Monday, September 9, 2013

Object of the Day, Museum Edition: A Section of the Portières des Dieux, 1740-1760

Tapestry Panel
Gobelins, 1740-1760
The Victoria & Albert Museum

The famed Portières des Dieux series, designed by Claude Audran III (1658-1734) was made by the French royal tapestry manufactory, the Gobelins. The celebrated series of woven silk and wool panels depicts the four seasons and the four elements. So popular was the series that it was rewoven numerous times between 1700 and 1789.

This panel depicts Saturn, the God of agriculture who was often employed as an allegory for winter. Saturn’s feast—Saturnalia—was celebrated during the month of December, and, in fact, many of the traditions associated with Saturnalia have been borrowed for Christmas.

Here, Saturn is shown, seated in profile. He holds his attribute, the scythe of the harvest. From beneath, two putti come forth from clouds, blowing the first snows of winter. The group is framed by foliate, fruit-bearing garlands and arabesques.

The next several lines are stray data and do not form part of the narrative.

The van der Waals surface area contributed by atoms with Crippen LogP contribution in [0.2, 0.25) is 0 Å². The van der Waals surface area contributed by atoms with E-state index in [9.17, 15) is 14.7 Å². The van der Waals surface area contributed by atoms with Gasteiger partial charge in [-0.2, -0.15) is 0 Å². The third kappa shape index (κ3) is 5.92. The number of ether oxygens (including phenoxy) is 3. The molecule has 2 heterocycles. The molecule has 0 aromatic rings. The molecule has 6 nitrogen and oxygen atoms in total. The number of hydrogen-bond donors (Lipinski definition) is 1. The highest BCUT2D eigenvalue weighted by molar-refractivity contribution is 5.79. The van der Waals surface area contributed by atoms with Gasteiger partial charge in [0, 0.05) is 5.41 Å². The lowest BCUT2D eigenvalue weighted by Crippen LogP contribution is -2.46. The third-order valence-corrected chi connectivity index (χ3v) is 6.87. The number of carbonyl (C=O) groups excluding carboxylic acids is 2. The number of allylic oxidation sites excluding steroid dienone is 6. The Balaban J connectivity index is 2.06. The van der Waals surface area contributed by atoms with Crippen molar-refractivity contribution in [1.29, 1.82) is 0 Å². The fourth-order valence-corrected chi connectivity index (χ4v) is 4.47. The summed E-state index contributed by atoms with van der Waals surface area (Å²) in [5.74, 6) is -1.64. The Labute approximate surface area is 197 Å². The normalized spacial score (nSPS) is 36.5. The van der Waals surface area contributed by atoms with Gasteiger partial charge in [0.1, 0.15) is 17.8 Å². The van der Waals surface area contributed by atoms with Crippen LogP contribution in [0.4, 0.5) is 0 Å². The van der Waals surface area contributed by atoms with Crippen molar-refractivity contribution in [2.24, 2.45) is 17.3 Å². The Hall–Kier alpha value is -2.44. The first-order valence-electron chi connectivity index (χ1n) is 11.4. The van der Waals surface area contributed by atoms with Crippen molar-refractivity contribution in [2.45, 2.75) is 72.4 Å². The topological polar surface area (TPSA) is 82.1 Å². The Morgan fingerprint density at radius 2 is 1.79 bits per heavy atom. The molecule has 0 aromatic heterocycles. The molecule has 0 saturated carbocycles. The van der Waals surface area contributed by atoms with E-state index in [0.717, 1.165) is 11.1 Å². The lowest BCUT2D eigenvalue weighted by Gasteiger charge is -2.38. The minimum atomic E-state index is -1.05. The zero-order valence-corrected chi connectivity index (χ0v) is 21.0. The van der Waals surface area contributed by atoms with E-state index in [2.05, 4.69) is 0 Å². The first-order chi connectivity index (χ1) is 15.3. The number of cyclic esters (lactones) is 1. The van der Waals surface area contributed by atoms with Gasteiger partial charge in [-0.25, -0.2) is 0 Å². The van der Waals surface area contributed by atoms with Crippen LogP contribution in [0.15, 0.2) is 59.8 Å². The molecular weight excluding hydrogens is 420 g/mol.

Pierre-François Cozette (1714-1801) served as the maker of this original panel for Gobelins between 1740 and 1760. Claude Audran III (1658 -1734) was the designer. The entire series also includes scenes of Diana, Neptune, Jupiter, Bacchus, Venus, Ceres and Juno, each with his or her respective attributes.

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